Wessex Archaeology's Scottish Office has been involved in recreating two British wrecks using 3D printing. The two shipwrecks are of an 17th/18th century cannon wreck in Scotland and a large requisitioned WWI steamship in use as a floating hospital off the south coast of England. The use of 3D printing adds to the suite of existing 3D techniques such as virtual reality and digital reconstruction that archaeologists are increasingly using to share wreck sites with the public, and for carrying out analysis of the remains.
The first of the wrecks to be printed was the Drumbeg shipwreck. This enigmatic site is believed to be a late 17th or early 18th century wreck of northern European type. The wreck lies at a depth of 12 metres in Eddrachillis Bay in Sutherland and consists of three cannon, two anchors and partial hull remains preserved on and below the seabed. The wreck was discovered and reported by local residents Ewen Mackay and Michael Errington while scallop diving (BBC link March 2013). Archaeologists are still working to confirm the identity of the wreck but one intriguing possibility is that it is the Crowned Raven, a Dutch trading vessel known to have been lost in the bay the winter of 1690/1691 during passage from the Baltic Sea to Portugal with a cargo of timbers and hemp. The wreck has had undergone several surveys since 2012 including sonar, magnetometer and photogrammetry, data from these combined data sets was used to prepare model ready for 3D printing. The wreck site has been designated by Historic Environment Scotland as a Historic Marine Protected Area (HMPA).
The second and much larger site was 3D printed using multibeam sonar data. Sonar techniques cannot capture the colour details but are suitable for recording the shape of the wreck in 3D over a wide area. The wreck was the HMHS Anglia – a 100 m (329 feet) long steamship built in Dumbarton in 1900 and lost off Folkestone just over 100 years ago in 1915 during WWI. At the time of sinking the ship was in use as a hospital returning wounded veterans to the UK. Over 164 people lost their lives after the ship struck a mine on its return journey from Calais to Dover. A high resolution 3D sonar survey of the site was carried out by Wessex Archaeology on behalf of Historic England in 2014 (BBC link October 2014). Using 3D printing the archaeologists have been able to add colours based on depth to the 3D print and also overlay historical information on the print such as an illustration of the ship sinking, to assist in the interpretation of the model.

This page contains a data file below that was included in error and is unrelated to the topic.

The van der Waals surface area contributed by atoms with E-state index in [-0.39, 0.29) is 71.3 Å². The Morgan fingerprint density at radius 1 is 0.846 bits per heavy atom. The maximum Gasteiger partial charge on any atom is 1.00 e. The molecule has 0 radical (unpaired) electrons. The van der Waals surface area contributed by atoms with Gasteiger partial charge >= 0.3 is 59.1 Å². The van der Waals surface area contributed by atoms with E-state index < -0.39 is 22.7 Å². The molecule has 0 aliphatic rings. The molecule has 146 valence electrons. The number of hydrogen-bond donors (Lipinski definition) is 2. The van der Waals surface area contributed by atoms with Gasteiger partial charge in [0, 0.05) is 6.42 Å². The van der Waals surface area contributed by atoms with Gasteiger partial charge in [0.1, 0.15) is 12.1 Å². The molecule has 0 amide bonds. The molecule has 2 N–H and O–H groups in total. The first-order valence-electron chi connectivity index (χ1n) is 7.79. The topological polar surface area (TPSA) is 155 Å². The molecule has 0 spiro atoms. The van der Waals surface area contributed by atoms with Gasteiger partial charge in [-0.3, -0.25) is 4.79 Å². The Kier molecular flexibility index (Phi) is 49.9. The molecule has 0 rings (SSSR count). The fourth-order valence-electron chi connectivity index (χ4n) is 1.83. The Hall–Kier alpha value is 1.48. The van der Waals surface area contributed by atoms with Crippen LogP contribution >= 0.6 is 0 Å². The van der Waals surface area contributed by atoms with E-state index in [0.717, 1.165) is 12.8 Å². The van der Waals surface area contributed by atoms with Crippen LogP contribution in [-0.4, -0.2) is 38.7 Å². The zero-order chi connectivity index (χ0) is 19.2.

Archaeologist John McCarthy, who undertook the 3D modelling of the sites, said:
"It’s been a fascinating process to transform the light captured in the photographs and the sound captured by the sonar sensors back into solid objects through the 3D printing process. We are very excited about the potential for this technology to help us to show the wider community what it’s like to visit the site without having to learn to dive or even get your feet wet! We hope that future surveys by our team can result in more models which can be used in local and national museum displays and at talks and open days".
To read more about this story on the BBC follow this link 24 May 2016
By Karen Nichols, Graphics Manager